Be good to the environment and your budget by making your own household cleaners
Welcome to the wonderful world of making your own household cleaners. At one time, only the most dedicated tree hugger would even consider doing something like this. But, as time has passed, more people are concerned about saving the environment and using green products, and therefore, make their own cleaners.
The fact that you will also save large amounts of money by doing this is another advantage. Good for the environment, good for your budget — who could ask for anything more?
Tips for making the transition to homemade household cleaners
Making changes is usually best when done in small degrees. The same holds true to using household cleaners. Don’t start out by dumping your commercial, toxic household cleaners and going cold turkey. If you pour your cleaners down the drain, you will be wasting money you have already spent. Finishing one bottle of commercial window cleaner won’t kill the ozone layer. Instead, start gradually. As you use up a particular cleaner, replace it with a homemade one.
Even though your homemade cleaners are less toxic than commercial cleaners, don’t take any chances — lock up your cleaning supplies.
Buy empty spray bottles to use with your new cleaners. And now it’s time to stock up on supplies!
This little jewel is, without a doubt, the most versatile household cleaner you can have. It’s non-toxic, cleans, deodorizes, scours, polishes and removes stains. Search the Internet for ‘uses of baking soda’ and you’ll get more ideas than you can use in a lifetime.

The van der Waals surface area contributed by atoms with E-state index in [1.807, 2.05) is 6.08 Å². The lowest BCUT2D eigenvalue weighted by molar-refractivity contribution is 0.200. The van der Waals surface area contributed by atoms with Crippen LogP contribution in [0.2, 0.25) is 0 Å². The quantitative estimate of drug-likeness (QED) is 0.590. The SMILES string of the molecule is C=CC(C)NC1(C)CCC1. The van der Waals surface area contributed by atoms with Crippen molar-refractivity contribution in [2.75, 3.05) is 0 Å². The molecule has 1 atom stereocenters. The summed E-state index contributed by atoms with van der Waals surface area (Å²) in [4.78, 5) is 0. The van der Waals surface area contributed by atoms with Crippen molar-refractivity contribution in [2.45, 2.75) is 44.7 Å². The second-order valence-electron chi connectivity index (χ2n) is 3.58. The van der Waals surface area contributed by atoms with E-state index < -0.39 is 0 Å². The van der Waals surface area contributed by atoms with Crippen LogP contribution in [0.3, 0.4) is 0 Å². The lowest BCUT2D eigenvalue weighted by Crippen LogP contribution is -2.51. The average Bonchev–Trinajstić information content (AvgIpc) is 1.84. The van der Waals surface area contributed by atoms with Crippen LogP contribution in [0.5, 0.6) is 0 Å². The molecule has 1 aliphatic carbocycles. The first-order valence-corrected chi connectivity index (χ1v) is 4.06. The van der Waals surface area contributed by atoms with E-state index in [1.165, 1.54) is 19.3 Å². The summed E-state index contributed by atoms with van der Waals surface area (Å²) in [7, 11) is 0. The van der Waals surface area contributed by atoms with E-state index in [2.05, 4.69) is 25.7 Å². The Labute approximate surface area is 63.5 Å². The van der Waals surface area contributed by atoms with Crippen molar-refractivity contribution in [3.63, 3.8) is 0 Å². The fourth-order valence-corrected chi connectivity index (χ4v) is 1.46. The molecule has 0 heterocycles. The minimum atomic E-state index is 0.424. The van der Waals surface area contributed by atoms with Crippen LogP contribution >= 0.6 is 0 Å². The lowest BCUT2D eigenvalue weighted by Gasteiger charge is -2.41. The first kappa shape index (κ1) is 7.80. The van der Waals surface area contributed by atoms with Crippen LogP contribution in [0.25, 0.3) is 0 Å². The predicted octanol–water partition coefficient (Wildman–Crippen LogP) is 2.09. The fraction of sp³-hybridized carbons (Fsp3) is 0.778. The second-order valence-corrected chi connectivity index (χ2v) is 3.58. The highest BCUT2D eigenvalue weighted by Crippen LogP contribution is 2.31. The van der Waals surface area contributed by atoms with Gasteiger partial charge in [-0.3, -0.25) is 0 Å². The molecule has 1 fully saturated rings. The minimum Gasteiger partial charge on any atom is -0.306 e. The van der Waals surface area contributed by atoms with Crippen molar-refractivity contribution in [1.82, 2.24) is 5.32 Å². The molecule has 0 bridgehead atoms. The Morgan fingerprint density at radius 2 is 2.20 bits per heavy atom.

You can use borax to boost the cleaning power of regular soap plus it deodorizes, removes stains, and prevents mold and odors. If you don’t want to use bleach in your house, which is highly toxic, try borax instead.
Use to polish copper
Salt is a natural abrasive. Use it to clean all sorts of things. It’s gentle and makes a great scouring powder.
Cuts grease and disinfects
Vinegar deodorizes laundry and sets the colors of new clothes. You can use it in the rinse cycle — about 1/2 cup will do. Vinegar also removes mildew, stains, wax buildup, grease and whitens.
Use cornstarch in place of baby powder. You can also use cornstarch to clean and deodorize your carpet.
Whitens and removes stains on aluminum and porcelain.
Now that you are armed and ready, get ready for ‘Make Your Own Household Cleaners Part II’ for recipes to get your house clean, sparkly and environmentally friendly.